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Strip search at Edinburgh Fringe

Wednesday, 17 August, 2011

Peeling off the layers

TheSpace@ North bridge – Edinburgh – August 5-27th – 21:05 (0:50)

Tonight, as Squaddie (Damola Onadeko) removes layer after layer of clothing in an elaborate strip tease, he also begins to peel away the metaphorical layers of his young life.  This has been a life thick with pain, fear, drugs, war and, crucially, the confusion of his unrealised sexuality.

Peter Scott-Preisland  has certainly chosen a strong and dramatic premise for his work. And, while the piece has it’s awkward moments and never quite takes off, it is certainly worth seeing for the ideas it presents.  Still, the show fails, in several respects, to be as powerful and engaging as it could be.

Scenes of homo-erotic dancing under disco lighting to loud and, at times, suggestive pop music are intercut with monologues.  While there is no doubt that Damola Onadeko  can dance there is something entirely sexless about his performance.  Rather than a seductive male stripper, we get a performance that lacks the one thing Squaddie declares his sexual acumen and alpha homosexuality gives him—power.  Furthermore, while Onadeko has sublime moments—transforming instantly and with seeming ease from an eight-year old boy, desperate to win enough money on the fruit machines to buy his mother the perfume which he believes will make her love him again, to his abusive step father, to the mother herself and even the weedy Irish love of his life; Christian—he never quite settles on a convincing voice for Squaddie himself.  The result of this is a lack of contrast.  Despite John Brand’s stark contrasts of lighting the show falls flat.

In moments of Squaddie’s anger Damola Onadeko manages to transcend himself and channel the energy and accent of a deprived and messed up young man.  His descriptions of the retribution taken against all those who attempted or succeeded in hurting Christian—in the young offenders prison where the met and in the war, are well put across with a fierce righteousness that becomes the character.  However, Squaddie’s more narrative and less theatrical moments lose their poignancy because Damola fails to lose the voice and physicality of a very well brought up young man.  It is a shame, because it makes Strip Search often unconvincing.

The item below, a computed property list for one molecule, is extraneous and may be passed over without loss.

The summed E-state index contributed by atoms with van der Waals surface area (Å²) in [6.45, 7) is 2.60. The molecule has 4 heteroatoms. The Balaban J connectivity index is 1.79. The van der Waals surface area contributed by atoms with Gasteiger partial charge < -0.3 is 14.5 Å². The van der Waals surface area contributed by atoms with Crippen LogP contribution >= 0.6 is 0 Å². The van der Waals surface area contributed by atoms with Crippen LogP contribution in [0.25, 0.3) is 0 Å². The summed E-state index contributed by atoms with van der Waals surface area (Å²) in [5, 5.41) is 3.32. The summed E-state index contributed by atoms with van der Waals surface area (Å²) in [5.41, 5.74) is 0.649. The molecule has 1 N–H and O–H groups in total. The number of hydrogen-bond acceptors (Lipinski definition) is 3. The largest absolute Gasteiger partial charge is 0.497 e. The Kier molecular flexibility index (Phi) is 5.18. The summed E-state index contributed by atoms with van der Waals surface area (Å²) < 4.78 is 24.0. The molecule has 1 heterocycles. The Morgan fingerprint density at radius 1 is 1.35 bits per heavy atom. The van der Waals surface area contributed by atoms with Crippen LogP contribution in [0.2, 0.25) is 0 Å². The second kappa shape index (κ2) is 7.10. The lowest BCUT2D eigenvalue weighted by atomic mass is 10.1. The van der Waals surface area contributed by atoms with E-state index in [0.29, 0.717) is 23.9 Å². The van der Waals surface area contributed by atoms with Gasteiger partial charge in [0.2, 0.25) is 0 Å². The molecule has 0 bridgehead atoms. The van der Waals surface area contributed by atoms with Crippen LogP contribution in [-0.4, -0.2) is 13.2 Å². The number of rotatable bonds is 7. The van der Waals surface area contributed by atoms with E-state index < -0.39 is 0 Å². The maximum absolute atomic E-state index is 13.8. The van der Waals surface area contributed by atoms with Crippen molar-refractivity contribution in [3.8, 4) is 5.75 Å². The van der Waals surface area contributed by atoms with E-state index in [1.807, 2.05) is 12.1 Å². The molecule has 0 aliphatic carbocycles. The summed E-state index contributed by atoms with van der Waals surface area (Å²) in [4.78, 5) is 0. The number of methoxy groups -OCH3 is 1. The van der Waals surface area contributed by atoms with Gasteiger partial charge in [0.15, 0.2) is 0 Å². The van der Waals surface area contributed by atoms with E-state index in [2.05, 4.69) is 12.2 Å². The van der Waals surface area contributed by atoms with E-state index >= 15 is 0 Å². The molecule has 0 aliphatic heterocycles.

But it is not just Damola Onadeko’s fault that the play never flies.  Sadly the writing and direction also lets it down in places.  While most of the script is well worded, with moments of very real bathos, the show flashes between its two worlds slightly too often, lending it a feeling of ‘going on too long.’  Squaddie describes a strip-tease as an act of prolonged sexual tension, or tantalisation at the start of the show.  One that is necessarily slow.  But Squaddie’s imminent nakedness eventually becomes a rather inconvenient ‘elephant in the room.’  He is not wearing enough layers at the start to make his routine so lengthy, and much of the early script could be toned and streamlined to ensure that Squaddie’s words remain as engaging as his rippling biceps should be.

This is a show that needs more work to make it spectacular.  Yet the potential is there.  If the script were as streamlined as Squaddie’s post prison, post war body and the acting a raw as the content demands, and if the choreography and it’s performance were more daring, this could be a very fine and provocative piece of drama indeed. As it stands it is merely intriguing.

Cast: Squaddie—Damola Onadeko

Company: Writer—Peter Scott-Presland, Producer—Peter Scott-Presland, Director—Peter Scott-Presland, Choreography—Randy Smartnick, Web and Publicity Designer—Keith Bursnall, Lighting Design—John Brand, Technical Operator – Peter Scott-Presland, Photographer—David Elms

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